Skip to content

Missional Haircuts

March 20, 2012

Suburban chain haircut shops have no idea how to sculpt a decent faux hawk.  Last time I walked into one in my neighborhood, and the lady actually had no idea what a faux hawk was.  For some reason I still let her try to figure it out.  Never again.  Now I insist on driving into the city to the folks at the Uptown Great Clips.  Sure, it’s still a Great Clips, but these people know what they’re doing.  Best haircuts I’ve ever had.  Well, except for the one I got in Turkey, but that was for completely different reasons (two words: flaming q-tip).

After a wait of about 10 minutes (less than the estimated 20 – bonus points for you, Uptown Great Clips), I met Christy (not her real name), the stylist who would be crafting this month’s “mo-faux.”  After a brief “my head is your canvas” conversation, she asked the inevitable question:  “So, what do you do?”  I had two options: 1) Give some brief copout answer about how I “work with youth;” or 2) Say, “I’m a missionary.”  To be honest, I love throwing the phrase “I’m a missionary” out there, because most people have no idea what to do with it.  It usually leads to an awkward conversation in which they say “Church just isn’t my thing.”  But, sometimes, it leads to a good conversation.  So I went with it.

After a short pause, she timidly asked, “Uh, so, what does a missionary do, exactly?”

“Oh man!  This is my chance!  I can totally hit her over the head with the Gospel!  She’s going to fall on her knees, invite Christ into her life, and start preaching right here!  The whole salon is going to start speaking in tongues, weep, and heal each other!  We’ll open up an EBC Uptown campus, and we’ll all have to move on to another city, because all of Minneapolis will be saved!”


Here’s the thing: Christy’s question wasn’t some sort of strategic opportunity.  Her life isn’t an object just waiting to be shoveled into a group of converts, or a “church member waiting to happen.”  No, Christy is a person.  She has hopes, dreams, and even a daughter to look after.  So, I could be like the typical Bible-thumpers on TV she flips past every Sunday morning, speaking condemnation, or I could begin to get to know her, as a person.

I briefly explained what I do, being clear on the fact that I love Jesus, but I didn’t dwell on it.  I asked her about her life, what she enjoys doing when not cooped up at work on a beautiful day.  She lit up and started telling me about her day off last week, when she and her daughter took their bikes out of storage and rode them all day long in the sunshine.  She longs to travel, but just can’t find the time or money.  She likes work, but loves her family and daughter so much more.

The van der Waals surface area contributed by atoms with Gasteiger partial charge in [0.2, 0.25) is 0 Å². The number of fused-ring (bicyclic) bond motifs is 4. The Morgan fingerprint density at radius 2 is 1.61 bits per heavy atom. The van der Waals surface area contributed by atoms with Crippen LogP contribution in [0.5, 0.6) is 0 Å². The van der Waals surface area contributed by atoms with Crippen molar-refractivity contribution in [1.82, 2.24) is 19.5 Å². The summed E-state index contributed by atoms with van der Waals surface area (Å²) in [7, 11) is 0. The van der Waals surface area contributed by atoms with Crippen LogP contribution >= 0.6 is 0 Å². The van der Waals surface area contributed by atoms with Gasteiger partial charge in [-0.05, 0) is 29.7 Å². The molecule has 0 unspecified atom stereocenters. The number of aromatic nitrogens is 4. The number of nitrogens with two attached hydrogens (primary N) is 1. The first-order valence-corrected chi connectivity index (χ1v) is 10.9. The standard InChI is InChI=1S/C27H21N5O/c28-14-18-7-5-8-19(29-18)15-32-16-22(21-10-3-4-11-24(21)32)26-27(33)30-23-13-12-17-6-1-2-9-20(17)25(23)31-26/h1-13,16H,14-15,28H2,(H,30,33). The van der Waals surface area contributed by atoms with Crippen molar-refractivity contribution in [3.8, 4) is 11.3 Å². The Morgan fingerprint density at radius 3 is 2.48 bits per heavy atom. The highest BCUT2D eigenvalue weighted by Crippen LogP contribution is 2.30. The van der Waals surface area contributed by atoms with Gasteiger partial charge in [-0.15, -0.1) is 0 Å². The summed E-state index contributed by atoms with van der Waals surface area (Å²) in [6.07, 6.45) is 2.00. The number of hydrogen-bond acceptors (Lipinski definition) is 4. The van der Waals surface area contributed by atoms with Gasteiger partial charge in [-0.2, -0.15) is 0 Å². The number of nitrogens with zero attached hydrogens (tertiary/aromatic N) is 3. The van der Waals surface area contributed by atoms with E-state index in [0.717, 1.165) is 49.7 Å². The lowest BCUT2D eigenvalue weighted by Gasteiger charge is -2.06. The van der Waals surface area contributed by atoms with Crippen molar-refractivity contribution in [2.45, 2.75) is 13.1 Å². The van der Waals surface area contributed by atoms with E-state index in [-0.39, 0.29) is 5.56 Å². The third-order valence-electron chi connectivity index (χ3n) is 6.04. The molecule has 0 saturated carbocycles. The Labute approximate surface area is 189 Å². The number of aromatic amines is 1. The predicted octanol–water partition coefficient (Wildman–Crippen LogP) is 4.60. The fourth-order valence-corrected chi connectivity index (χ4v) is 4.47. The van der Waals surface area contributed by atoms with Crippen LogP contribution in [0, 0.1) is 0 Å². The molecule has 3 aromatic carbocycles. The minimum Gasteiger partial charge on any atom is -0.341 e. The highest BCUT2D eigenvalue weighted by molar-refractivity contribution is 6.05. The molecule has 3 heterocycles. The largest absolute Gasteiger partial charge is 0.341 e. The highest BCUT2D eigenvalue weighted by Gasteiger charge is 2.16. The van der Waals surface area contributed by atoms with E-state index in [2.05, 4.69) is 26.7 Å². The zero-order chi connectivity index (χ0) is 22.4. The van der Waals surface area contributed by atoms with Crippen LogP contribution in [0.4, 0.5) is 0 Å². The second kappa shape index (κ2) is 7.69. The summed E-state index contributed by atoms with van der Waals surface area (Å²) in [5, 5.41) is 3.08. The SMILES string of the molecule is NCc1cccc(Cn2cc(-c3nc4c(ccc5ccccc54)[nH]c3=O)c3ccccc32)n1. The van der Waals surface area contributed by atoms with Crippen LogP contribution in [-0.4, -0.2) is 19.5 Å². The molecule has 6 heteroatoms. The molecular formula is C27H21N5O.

I would have completely missed out on this relational opportunity had I just focused on the opportunity to smack her across the face with the Bible.  I wouldn’t have been let in on a little piece of Christy’s life.

And here’s the thing – the next time I’m there, there’s a relational foundation to build upon.  I can ask her how her daughter is doing, and show her a Christian who isn’t so focused on himself to not care about her life.  One day, perhaps 10 haircuts down the road, I pray I’ll be able to share the full Gospel with her.  Perhaps she can join me at church along with her boyfriend and daughter.  That’s what I’m praying for.

Who knew a haircut could be such a big deal?

5 Comments leave one →
  1. April permalink
    March 20, 2012 2:36 pm

    AND.. you got a haircut out of the deal 🙂

    • thebassoflife permalink*
      March 20, 2012 3:06 pm

      Haha, indeed I did.

  2. March 21, 2012 10:45 am

    What a great story. I agree with you 100% and that the relationship you build with her is extremely important and will be a tool God will use at some point. Way to set an example for us all.

  3. Beth permalink
    March 21, 2012 9:19 pm

    I’m a proud Mom…

  4. Faith permalink
    October 10, 2012 4:17 pm

    Wow that was an awesome story! I’m proud of you brother!

Leave a Reply

Fill in your details below or click an icon to log in: Logo

You are commenting using your account. Log Out /  Change )

Google+ photo

You are commenting using your Google+ account. Log Out /  Change )

Twitter picture

You are commenting using your Twitter account. Log Out /  Change )

Facebook photo

You are commenting using your Facebook account. Log Out /  Change )


Connecting to %s

%d bloggers like this: